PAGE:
I keep with my original suggestion, you have plenty of landing there for a decorative arch and that would easily hold a decorative surround. And an internal clay liner. The flue temp is not the thing that increases flow but the height differential, the thing that causes the increase in flow. Think of water being siphoned from a tub or a water tower. The greater the vertical distance the greater the flow and pressure. You just need to think in the reverse direction with heat.

brickie in oz 07-31-2013 12:07 AM

Re: Thin-walled brick chimney?
 
Quote:

Originally Posted by rsandler (Post 158277)
If I kept building up with thin pieces like this, would it hold together? Or would it just crack, same as the flue tile?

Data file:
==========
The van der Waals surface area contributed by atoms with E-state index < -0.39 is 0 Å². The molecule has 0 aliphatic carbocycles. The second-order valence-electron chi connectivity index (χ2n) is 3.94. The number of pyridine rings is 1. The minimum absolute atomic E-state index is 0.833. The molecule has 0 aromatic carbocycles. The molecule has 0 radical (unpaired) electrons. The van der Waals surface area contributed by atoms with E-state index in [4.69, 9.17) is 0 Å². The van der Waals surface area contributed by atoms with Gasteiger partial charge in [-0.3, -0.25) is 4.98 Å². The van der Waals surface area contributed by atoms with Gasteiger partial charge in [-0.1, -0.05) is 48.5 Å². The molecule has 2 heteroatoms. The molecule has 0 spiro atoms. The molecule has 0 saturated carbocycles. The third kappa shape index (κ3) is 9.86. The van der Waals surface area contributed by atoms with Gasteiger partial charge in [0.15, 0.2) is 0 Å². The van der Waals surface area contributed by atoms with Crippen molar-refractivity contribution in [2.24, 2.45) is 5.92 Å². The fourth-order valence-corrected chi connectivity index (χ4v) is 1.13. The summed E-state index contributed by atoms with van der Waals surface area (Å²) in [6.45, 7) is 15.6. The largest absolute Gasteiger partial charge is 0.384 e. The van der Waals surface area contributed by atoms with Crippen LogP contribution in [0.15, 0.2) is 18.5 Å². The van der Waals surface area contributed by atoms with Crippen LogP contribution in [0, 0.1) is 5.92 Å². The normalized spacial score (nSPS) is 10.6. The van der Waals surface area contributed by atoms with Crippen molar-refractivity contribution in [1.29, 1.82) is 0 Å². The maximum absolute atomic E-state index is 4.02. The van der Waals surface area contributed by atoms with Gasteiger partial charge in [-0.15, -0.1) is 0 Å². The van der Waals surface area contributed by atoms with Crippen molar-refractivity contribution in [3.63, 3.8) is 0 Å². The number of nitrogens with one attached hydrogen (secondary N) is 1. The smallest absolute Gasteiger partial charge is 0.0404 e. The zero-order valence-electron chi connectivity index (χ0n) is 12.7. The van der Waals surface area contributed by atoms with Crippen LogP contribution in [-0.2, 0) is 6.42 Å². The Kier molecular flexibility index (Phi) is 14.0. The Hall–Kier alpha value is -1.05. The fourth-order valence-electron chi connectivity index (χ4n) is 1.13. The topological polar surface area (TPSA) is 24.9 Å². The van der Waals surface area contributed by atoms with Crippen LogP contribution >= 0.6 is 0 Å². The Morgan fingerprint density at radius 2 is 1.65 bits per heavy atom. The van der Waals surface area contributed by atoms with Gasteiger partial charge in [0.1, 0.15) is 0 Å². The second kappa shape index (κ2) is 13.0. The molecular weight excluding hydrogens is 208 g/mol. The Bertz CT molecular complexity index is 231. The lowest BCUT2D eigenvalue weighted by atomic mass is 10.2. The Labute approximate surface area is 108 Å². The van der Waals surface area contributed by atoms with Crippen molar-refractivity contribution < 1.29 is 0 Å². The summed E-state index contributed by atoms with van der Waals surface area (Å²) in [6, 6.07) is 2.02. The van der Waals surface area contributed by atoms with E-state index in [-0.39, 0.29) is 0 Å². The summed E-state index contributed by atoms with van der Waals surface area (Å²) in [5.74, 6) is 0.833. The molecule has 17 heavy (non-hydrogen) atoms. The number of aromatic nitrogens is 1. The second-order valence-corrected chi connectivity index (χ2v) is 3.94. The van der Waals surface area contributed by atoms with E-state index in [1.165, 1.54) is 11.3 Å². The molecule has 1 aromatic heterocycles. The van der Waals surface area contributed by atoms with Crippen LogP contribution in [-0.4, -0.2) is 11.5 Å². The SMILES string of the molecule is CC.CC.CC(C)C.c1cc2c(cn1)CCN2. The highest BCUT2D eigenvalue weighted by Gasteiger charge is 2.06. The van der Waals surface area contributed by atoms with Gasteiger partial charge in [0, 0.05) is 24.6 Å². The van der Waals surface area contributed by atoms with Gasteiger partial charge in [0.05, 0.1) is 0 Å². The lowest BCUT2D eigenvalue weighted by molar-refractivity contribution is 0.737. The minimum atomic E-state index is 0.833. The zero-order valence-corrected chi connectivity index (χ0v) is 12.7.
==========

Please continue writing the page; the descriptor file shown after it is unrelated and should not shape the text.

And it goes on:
I doubt it would last, it will just crack over time as it will be too thin.

Quote:

Originally Posted by mrchipster (Post 158279)
The greater the vertical distance the greater the flow and pressure.

And of course the greater the distance the more resistance to flow....:rolleyes:

mrchipster 07-31-2013 04:46 AM

Re: Thin-walled brick chimney?
 
Quote:

Originally Posted by brickie in oz (Post 158299)
And of course the greater the distance the more resistance to flow....:rolleyes:

OK....there is a point where the height (distance) does reduce flow.

rsandler 07-31-2013 07:24 AM

Re: Thin-walled brick chimney?
 
Quote:

Originally Posted by mrchipster (Post 158279)
I keep with my original suggestion, you have plenty of landing there for a decorative arch and that would easily hold a decorative surround. And an internal clay liner.